Although it is quite exciting to see a leucistic bird in the wild, they do face certain challenges that make their lives difficult. These birds, without the protective camouflage that other animals have, become more vulnerable to predators. Additionally, plumage colors play an important role in courtship and mating; as such, many leucistic birds may be unable to find suitable mates. Last but not least, the dysfunctional melanin production in leucistic bird’s feathers may even make it harder for them to fly. Since melanin is an important structural component to feathers, birds lacking the proper amount of this pigment may have weaker feathers that are more prone to breaking and less able to insulate the body against cold and damp.

Leucism can be a great burden on the bird, however, it does remain rare. As such, when a birder spots a bird such as this, it allows for a moment of pause as we consider the great complexity of avian life, and the beautiful and observable variety among these amazing animals.


Maggie and Idaho

Maggie Grimason is senior editor and an educator at Hawks Aloft

5 comments - Add your comment!

Intermediate Raptor Handling Class

On March 3, a small group of Hawks Aloft staff and volunteers gathered for a second time to acquire greater skill and comfort when it comes to working with our team of more than 20 permanently injured birds of prey. Raptor handling classes are a unique and important part of working at Hawks Aloft and provide an interesting way to interface with the bird species that are at the core of our mission.

Jeannine with Aztec

On this particular occasion, volunteers Mary and Brigitte, Raptor Rescue Dispatcher Jeannine, and I, sat down at Executive Director Gail’s house in Rio Rancho, eagerly awaiting a lesson from Gail and Education Coordinator and raptor handling aficionado Julia Davis on how to safely and comfortably work with our larger Avian Ambassadors. For this lesson, we were joined by Celeste, a Barn Owl, Aztec, a Great Horned Owl, and Idaho, a Swainson’s Hawk who came to us last year with feather damage. Each of these birds requires specific knowledge in order to keep them relaxed and happy on the glove, which was a key a point in this intermediate raptor handling class.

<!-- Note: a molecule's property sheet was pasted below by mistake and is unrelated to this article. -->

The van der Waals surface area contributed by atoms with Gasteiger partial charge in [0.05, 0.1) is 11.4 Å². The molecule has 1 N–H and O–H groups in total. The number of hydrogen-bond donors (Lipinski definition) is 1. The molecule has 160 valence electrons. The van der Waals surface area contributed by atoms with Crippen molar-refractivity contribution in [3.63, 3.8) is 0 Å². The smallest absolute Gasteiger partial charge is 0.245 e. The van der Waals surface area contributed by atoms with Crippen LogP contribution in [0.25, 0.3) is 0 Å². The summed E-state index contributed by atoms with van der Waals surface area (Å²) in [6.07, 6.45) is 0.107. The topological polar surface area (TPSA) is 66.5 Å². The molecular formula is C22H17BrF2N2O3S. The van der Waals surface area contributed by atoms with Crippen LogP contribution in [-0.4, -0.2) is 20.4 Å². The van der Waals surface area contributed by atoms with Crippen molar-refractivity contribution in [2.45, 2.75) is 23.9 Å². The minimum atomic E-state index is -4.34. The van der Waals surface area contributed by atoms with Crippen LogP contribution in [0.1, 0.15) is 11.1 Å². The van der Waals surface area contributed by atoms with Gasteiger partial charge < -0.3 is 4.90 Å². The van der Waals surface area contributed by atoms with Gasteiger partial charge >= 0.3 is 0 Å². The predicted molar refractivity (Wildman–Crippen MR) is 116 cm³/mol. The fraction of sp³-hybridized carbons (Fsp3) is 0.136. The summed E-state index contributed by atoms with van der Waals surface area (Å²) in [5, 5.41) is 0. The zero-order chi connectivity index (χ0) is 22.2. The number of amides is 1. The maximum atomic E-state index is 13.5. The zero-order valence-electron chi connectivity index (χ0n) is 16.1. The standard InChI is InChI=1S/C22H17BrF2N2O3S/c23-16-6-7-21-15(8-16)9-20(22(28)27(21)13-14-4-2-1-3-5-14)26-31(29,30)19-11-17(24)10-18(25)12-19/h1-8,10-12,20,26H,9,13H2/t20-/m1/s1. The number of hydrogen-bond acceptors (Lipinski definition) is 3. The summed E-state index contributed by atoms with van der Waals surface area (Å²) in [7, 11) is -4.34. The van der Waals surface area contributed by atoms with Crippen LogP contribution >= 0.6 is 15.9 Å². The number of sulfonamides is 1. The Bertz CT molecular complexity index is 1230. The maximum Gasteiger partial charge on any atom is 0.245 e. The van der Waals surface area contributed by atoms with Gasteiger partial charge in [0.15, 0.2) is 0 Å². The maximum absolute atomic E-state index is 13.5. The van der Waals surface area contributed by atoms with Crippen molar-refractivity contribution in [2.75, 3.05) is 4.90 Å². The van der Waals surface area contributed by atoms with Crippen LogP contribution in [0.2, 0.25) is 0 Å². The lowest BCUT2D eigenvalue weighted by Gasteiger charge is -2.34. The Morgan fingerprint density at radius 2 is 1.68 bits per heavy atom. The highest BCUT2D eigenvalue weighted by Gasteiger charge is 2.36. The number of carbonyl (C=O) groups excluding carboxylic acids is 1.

Bridgette with Idaho

Julia and Gail strongly emphasized the need to be familiar with each bird’s distinct needs. Do they have trouble balancing on the glove? Do they jump for the box when it is time for them to be put away, or, alternatively, do they tend to jump out of the box as soon as you swing open the doors? Do they tend to bate, and if so, do they require special attention to get resituated? This detailed knowledge of each particular bird’s personality and needs was strongly emphasized in this class series so far.

Mary B. with Aztec

Secondarily, with more advanced handling skills, more advanced knowledge of each bird’s species as a whole makes for broader insights into who each bird is, and allows the handler to better answer questions and confidently work with the bird while simultaneously delivering programming at events in the future. As such, another key component to these intermediate handling classes was discussing and sharing knowledge about each bird species. We all took turns explaining the range of each species, their behavior and habitat, as well as sharing some facts that make each unique. Taken as a whole, the classes have provided great insight not just into how best to work with birds on the glove, but into the a variety of raptor species, as such, these expansive classes have been worthwhile for all involved.

Maggie with Idaho

Maggie with Idaho

Add your comment!